Dessa Paris, at Carondelet Park in St. Louis, organizes Boomers and Bikes scenic tours in the area. Photo by Whitney Curtis.

By Tim Poor

Dessa Paris has been cycling seriously for more than two decades, but it was just two years ago that she decided to share her passion with other older adults.

The result was Boomers and Bikes, an AARP-sponsored program in which Paris leads cyclists age 50-plus on monthly scenic tours in the St. Louis area.

The program, free for AARP members and guests, is great exercise for participants and also benefits Paris, 56. “It’s given me the opportunity to strengthen and grow my own personal skills in communication, physical fitness and networking,” she said.

Her sentiments are echoed by other AARP volunteer leaders. AARP offers the chance to work on national programs such as  Driver Safety, AARP Foundation Tax-Aide and the Fraud Watch Network, as well as locally generated activities like Boomers and Bikes.

In Kansas City and Springfield, volunteer-run events include cooking classes and Movies for Grownups.

Craig Eichelman, state director of AARP Missouri, said the organization is in search of people like Paris, who are willing to take charge.

“We have great opportunities for volunteers who want to lead and organize AARP activities,” he said. “Everything from organizing a community hike to sharing caregiving resources. There is something for everyone.”

Patty Gibbons, 62, an AARP community advocate in Battlefield, said the focus on volunteer leadership has been beneficial.

“We’re trained to work independently once a program is set up,” she said. “It’s a good thing. It makes volunteers more invested when they’re more in charge and not depending on someone else to set everything up.”

She said volunteers often step in to support one another when needed.

One of them is Donald Smith, another community advocate in Battlefield. He helps coordinate Movies for Grownups, a monthly event at the Springfield-Greene County Library Center that features refreshments, prizes and information about AARP activities. The movies range from recent releases to classics.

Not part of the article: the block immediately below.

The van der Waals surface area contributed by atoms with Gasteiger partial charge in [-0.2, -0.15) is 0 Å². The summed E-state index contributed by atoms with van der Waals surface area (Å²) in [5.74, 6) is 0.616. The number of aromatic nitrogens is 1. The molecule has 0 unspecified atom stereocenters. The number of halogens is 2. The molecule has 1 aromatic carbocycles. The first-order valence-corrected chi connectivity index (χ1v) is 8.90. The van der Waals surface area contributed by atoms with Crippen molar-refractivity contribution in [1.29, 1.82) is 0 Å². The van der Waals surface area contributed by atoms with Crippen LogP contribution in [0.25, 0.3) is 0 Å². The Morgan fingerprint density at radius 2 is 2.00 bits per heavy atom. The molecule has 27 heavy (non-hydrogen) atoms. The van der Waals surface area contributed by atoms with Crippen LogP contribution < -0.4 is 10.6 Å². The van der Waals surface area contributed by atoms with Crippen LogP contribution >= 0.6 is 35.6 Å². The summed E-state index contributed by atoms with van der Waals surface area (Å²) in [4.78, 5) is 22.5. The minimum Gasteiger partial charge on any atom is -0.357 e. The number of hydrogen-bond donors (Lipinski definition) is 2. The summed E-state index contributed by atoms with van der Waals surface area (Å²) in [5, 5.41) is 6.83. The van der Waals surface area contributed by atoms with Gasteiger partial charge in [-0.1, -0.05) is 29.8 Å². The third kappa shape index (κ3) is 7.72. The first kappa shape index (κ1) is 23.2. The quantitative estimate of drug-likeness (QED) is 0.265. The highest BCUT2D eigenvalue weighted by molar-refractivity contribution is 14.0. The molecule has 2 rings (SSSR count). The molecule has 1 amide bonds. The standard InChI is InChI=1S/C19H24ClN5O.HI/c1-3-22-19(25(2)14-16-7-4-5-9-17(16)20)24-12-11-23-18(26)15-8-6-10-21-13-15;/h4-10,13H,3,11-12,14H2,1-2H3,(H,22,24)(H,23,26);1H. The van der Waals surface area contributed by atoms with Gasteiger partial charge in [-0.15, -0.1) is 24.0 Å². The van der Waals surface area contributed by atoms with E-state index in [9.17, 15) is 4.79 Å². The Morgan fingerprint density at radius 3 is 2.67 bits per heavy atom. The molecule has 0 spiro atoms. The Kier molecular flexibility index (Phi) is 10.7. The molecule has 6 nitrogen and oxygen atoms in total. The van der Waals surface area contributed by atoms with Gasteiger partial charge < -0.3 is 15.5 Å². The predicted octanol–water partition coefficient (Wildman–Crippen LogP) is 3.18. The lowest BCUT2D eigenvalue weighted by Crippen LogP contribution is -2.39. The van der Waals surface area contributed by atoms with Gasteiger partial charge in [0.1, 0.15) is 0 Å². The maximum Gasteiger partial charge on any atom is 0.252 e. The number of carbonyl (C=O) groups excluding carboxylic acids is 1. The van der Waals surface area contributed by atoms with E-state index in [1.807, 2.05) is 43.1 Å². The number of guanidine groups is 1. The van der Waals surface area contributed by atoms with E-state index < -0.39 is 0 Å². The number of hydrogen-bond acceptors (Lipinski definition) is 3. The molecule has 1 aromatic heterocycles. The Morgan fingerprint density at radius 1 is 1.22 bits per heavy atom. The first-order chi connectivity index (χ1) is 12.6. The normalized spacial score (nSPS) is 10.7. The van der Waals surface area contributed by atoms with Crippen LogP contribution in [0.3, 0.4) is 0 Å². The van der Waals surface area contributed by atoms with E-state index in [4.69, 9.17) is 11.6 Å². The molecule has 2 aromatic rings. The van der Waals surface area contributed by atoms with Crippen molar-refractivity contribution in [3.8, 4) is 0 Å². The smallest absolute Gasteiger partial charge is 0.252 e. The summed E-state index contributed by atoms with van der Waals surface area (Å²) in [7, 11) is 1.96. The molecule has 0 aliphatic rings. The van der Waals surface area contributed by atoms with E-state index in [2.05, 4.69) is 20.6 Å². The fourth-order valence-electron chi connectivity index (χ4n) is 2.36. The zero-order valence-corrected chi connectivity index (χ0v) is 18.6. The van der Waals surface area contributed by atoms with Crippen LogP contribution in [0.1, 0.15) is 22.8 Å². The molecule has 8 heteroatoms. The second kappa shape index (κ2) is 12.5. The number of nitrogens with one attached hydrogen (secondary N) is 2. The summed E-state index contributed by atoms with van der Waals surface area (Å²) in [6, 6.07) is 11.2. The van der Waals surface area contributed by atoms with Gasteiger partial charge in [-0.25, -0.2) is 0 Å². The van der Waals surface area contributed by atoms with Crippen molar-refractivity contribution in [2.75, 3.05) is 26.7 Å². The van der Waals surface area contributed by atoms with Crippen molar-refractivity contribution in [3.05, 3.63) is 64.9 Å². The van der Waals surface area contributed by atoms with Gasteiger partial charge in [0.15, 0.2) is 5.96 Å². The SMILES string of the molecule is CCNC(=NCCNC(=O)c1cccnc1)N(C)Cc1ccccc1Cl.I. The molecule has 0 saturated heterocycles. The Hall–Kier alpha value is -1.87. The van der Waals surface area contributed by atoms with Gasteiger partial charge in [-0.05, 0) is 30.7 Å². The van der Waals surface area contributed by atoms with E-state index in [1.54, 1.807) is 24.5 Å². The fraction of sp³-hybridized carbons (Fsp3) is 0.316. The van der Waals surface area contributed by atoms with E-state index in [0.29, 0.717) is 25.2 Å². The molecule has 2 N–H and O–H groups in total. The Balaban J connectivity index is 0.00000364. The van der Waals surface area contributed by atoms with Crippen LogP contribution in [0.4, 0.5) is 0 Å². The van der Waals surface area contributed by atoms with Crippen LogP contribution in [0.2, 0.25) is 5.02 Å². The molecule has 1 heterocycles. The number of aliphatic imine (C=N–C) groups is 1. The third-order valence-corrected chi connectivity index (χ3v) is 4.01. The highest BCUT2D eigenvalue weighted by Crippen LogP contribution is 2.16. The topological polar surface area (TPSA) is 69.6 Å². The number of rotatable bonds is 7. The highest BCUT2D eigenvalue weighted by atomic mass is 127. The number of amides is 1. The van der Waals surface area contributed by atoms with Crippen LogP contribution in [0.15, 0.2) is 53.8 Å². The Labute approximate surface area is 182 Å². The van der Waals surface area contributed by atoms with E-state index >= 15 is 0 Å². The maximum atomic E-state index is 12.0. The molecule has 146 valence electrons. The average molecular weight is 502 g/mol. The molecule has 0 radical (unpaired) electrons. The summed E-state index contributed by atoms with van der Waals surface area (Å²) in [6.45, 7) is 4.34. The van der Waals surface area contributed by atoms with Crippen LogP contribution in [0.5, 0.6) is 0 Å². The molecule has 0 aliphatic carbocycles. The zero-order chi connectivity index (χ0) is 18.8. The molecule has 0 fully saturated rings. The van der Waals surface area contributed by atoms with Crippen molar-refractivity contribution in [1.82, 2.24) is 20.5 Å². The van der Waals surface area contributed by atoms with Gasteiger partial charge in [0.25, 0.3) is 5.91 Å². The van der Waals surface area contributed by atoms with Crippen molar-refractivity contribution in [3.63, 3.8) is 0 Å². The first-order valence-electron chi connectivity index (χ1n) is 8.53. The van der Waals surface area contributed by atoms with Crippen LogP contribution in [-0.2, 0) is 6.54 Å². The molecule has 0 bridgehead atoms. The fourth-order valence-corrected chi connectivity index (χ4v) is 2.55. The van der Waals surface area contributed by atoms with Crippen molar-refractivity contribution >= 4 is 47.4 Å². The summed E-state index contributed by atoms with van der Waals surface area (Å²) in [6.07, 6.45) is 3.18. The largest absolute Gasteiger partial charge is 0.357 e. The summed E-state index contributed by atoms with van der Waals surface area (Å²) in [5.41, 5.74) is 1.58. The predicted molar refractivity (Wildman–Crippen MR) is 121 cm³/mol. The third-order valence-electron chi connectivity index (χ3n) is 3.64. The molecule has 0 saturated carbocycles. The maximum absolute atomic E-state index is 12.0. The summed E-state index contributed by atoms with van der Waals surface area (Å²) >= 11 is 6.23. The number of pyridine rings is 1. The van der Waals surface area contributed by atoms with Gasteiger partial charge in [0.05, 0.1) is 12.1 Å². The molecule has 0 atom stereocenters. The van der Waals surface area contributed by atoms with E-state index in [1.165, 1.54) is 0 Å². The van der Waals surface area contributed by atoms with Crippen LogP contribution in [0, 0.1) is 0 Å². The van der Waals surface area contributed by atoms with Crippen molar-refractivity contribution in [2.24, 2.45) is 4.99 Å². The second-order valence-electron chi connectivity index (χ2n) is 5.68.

“It’s a way to let the public know about what we do,” said Smith, 69, a retired teacher. “It’s a lot of fun. We have a chance to support the community, meet new people and explore how AARP can be a benefit to you.”

Information and advocacy

Gibbons said volunteering is “a way to make you feel like you’re making a difference.” She and Smith said they particularly like helping people with fraud prevention and on important issues such as utility rate increases.

For Paris, an accountant for the St. Louis Health Department, volunteering is about introducing older residents to new sights in ways that keep them active. The monthly bike rides, held on Saturdays from April to October, cover trails that offer views of the Mississippi and Missouri rivers and the Gateway Arch, as well as stops at doughnut shops and outlet malls.

Some of the rides allow cyclists to spot wild turkeys, badgers or even snakes.

“I like being outside and feeling the freedom,” Paris said, “getting away from the stress of life.”

To register for the bike rides, go to aarp.org/stlouis or call 877-926-8300. To learn about volunteer opportunities in the St. Louis area, email stlouis@aarp.org.

For information on opportunities in the Kansas City area, go to aarp.org/kansascity. For Springfield, visit aarp.org/springfield. Or call 866-389-5627 statewide.

Tim Poor is a writer living in Clayton, Mo.